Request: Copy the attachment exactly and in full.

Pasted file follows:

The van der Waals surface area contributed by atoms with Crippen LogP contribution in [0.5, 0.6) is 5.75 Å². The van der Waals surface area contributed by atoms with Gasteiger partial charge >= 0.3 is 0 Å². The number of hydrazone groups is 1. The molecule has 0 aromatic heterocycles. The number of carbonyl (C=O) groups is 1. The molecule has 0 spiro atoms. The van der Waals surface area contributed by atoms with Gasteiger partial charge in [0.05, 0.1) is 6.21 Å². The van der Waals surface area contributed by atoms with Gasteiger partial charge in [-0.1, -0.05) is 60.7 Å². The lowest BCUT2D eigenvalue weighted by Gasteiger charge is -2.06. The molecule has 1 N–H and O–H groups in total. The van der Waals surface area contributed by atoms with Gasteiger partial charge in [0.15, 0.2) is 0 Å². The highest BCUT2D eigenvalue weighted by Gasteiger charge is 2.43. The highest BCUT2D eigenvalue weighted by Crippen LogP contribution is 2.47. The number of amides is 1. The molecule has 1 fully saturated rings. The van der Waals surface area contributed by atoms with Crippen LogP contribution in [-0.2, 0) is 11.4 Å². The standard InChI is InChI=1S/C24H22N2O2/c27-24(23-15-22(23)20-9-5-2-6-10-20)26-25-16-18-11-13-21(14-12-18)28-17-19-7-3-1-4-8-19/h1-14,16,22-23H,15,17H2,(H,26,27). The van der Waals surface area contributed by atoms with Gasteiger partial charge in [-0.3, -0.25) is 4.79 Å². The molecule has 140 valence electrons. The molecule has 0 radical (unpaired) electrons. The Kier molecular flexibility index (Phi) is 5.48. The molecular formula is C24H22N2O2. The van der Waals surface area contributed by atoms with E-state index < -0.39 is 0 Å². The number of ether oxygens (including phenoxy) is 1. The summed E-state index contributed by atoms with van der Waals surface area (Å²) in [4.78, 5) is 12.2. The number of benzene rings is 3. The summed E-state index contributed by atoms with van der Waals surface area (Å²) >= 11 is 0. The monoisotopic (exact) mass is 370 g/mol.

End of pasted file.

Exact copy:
The van der Waals surface area contributed by atoms with Crippen LogP contribution in [0.5, 0.6) is 5.75 Å². The van der Waals surface area contributed by atoms with Gasteiger partial charge >= 0.3 is 0 Å². The number of hydrazone groups is 1. The molecule has 0 aromatic heterocycles. The number of carbonyl (C=O) groups is 1. The molecule has 0 spiro atoms. The van der Waals surface area contributed by atoms with Gasteiger partial charge in [0.05, 0.1) is 6.21 Å². The van der Waals surface area contributed by atoms with Gasteiger partial charge in [-0.1, -0.05) is 60.7 Å². The lowest BCUT2D eigenvalue weighted by Gasteiger charge is -2.06. The molecule has 1 N–H and O–H groups in total. The van der Waals surface area contributed by atoms with Gasteiger partial charge in [0.15, 0.2) is 0 Å². The highest BCUT2D eigenvalue weighted by Gasteiger charge is 2.43. The highest BCUT2D eigenvalue weighted by Crippen LogP contribution is 2.47. The number of amides is 1. The molecule has 1 fully saturated rings. The van der Waals surface area contributed by atoms with Crippen LogP contribution in [-0.2, 0) is 11.4 Å². The standard InChI is InChI=1S/C24H22N2O2/c27-24(23-15-22(23)20-9-5-2-6-10-20)26-25-16-18-11-13-21(14-12-18)28-17-19-7-3-1-4-8-19/h1-14,16,22-23H,15,17H2,(H,26,27). The van der Waals surface area contributed by atoms with Gasteiger partial charge in [-0.3, -0.25) is 4.79 Å². The molecule has 140 valence electrons. The molecule has 0 radical (unpaired) electrons. The Kier molecular flexibility index (Phi) is 5.48. The molecular formula is C24H22N2O2. The van der Waals surface area contributed by atoms with E-state index < -0.39 is 0 Å². The number of ether oxygens (including phenoxy) is 1. The summed E-state index contributed by atoms with van der Waals surface area (Å²) in [4.78, 5) is 12.2. The number of benzene rings is 3. The summed E-state index contributed by atoms with van der Waals surface area (Å²) >= 11 is 0. The monoisotopic (exact) mass is 370 g/mol.